Three Imaginary Girls

Seattle's Indie-Pop Press – Music Reviews, Film Reviews, and Big Fun

The bio for this L.A.-based septet reference such chemically minded peers as Timothy Leary (who front man Bobby Hecksher spent some "quality" time with), the Brian Jonestown Massacre (Hecksher has sat in with the band on a number of occasions), and former Spacemen 3 co-owner Sonic Boom (an avowed Warlocks fan and tour mate). They are fitting mates for this expansive psychedelic rock outfit, whose music is awash in the tropes of the band's '60s and '80s antecedents (warbling bass, long one-riff passages, generous helpings of the Farfisa, and lots and lots of feedback).

For someone like myself who has never dabbled in any psychedelic drugs before, this is probably the closest I'll ever get to that experience in my lifetime. The songs on this album take their glorious time getting going, such as the full two-minutes of droning guitar passages that precede the full band on the song "Slip Beneath" or the shuddering epic "Moving Mountains," which goes from a thinly plucked acoustic guitar line to full-fledged sonic assault in just under 11 minutes.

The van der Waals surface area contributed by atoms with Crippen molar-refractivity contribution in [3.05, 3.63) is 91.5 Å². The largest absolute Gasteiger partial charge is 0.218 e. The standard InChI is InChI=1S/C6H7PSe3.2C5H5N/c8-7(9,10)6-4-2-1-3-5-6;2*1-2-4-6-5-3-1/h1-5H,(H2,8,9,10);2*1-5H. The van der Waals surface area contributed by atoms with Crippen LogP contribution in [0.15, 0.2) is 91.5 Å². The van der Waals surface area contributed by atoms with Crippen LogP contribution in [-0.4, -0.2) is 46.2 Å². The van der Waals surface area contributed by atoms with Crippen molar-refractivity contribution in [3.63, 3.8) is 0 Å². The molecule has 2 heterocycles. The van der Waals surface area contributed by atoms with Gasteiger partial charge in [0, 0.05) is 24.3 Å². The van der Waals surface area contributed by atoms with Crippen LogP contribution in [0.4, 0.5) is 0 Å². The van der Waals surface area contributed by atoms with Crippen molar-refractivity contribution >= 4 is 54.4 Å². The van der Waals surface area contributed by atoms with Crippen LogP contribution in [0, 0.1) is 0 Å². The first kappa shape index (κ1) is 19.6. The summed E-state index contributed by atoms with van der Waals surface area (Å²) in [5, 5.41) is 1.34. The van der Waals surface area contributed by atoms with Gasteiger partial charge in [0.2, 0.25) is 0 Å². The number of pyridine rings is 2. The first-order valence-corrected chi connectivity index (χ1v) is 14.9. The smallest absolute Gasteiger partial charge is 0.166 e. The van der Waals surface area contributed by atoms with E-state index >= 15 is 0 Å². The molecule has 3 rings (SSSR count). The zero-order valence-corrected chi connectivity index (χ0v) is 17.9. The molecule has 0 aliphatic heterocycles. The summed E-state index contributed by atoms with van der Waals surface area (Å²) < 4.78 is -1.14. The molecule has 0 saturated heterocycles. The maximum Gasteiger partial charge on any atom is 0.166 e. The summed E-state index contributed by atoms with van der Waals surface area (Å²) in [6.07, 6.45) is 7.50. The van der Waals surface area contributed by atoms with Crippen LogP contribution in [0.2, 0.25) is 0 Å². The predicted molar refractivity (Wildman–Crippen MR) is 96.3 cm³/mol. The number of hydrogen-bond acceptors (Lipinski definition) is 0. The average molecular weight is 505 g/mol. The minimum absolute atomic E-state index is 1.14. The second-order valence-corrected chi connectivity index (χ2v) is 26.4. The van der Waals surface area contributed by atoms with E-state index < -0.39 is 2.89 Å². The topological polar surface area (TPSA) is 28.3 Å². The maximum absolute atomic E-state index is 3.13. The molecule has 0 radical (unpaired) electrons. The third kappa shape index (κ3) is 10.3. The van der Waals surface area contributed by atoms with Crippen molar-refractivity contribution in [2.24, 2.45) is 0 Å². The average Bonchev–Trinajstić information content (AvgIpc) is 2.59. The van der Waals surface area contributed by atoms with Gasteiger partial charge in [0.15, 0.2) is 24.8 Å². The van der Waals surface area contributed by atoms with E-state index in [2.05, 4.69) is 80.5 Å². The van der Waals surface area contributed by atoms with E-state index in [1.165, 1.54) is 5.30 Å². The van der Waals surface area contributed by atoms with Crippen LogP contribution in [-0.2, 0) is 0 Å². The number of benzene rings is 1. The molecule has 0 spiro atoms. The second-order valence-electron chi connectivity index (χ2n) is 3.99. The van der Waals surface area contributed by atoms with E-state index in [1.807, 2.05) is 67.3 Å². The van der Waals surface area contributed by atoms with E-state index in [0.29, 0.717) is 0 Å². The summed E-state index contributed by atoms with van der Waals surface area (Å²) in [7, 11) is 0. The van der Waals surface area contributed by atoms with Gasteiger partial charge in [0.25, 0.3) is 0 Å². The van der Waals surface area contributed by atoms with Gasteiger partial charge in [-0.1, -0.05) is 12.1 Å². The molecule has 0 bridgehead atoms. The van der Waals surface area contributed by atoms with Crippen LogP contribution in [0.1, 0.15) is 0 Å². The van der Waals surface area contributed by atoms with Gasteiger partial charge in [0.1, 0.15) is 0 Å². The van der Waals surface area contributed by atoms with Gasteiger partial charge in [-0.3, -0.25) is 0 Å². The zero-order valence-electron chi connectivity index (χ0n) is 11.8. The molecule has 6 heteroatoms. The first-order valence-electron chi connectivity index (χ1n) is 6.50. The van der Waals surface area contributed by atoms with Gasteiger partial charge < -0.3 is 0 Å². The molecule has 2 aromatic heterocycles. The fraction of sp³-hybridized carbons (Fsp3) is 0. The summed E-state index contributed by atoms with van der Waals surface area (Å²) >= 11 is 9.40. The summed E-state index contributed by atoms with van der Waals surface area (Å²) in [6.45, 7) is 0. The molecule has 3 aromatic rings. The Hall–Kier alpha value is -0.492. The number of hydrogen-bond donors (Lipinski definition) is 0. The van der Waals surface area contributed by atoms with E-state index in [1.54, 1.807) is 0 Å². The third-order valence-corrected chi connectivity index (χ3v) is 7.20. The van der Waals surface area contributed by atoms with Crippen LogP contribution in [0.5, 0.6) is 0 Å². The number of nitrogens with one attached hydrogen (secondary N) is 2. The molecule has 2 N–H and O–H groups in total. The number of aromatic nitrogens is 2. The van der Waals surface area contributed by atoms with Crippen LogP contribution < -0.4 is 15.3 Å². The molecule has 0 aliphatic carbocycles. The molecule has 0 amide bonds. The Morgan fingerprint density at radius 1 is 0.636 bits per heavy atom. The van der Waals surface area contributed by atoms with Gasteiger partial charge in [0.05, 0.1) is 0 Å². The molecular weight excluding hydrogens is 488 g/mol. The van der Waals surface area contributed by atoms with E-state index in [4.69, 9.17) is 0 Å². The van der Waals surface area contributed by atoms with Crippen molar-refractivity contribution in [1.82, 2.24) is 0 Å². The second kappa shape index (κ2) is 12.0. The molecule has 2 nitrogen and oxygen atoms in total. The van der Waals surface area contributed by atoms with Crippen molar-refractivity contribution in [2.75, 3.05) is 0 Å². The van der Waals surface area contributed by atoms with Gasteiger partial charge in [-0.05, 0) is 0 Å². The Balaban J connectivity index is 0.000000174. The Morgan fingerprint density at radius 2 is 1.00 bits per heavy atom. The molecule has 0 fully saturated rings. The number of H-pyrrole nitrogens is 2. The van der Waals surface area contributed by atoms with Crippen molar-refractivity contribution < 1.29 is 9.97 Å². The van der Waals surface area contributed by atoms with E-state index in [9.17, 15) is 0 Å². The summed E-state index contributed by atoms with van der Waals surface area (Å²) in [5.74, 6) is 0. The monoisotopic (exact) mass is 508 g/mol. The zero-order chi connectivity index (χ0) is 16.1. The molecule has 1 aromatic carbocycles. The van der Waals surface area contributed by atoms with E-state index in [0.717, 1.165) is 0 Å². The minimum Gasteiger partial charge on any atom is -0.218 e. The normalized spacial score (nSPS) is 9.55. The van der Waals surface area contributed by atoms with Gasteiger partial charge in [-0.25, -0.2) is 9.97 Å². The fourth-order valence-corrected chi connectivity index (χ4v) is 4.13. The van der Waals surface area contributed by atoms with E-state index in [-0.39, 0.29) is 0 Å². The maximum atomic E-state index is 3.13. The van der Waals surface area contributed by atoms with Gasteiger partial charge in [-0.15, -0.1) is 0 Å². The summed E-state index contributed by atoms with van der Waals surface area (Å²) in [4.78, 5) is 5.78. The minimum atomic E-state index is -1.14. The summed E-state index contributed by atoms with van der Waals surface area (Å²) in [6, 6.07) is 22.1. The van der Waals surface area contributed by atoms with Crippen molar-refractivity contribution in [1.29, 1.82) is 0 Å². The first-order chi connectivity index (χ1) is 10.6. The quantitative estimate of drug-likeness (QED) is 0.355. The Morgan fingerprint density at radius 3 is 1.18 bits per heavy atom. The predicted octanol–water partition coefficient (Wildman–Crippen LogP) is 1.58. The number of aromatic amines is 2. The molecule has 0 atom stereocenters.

In a sense, it's an album that kicks against every modern day musical ideal that has shackled how artists choose to express themselves nowadays. This is not a record that fits into the schema of an iPod shuffle, or a ringtone or meant to be heard for 45 seconds on a friend's MySpace page. It's organic music that grows with a methodical brilliance, building landscapes of sound that will take your breath away if you are willing to slow down and allow it to do so.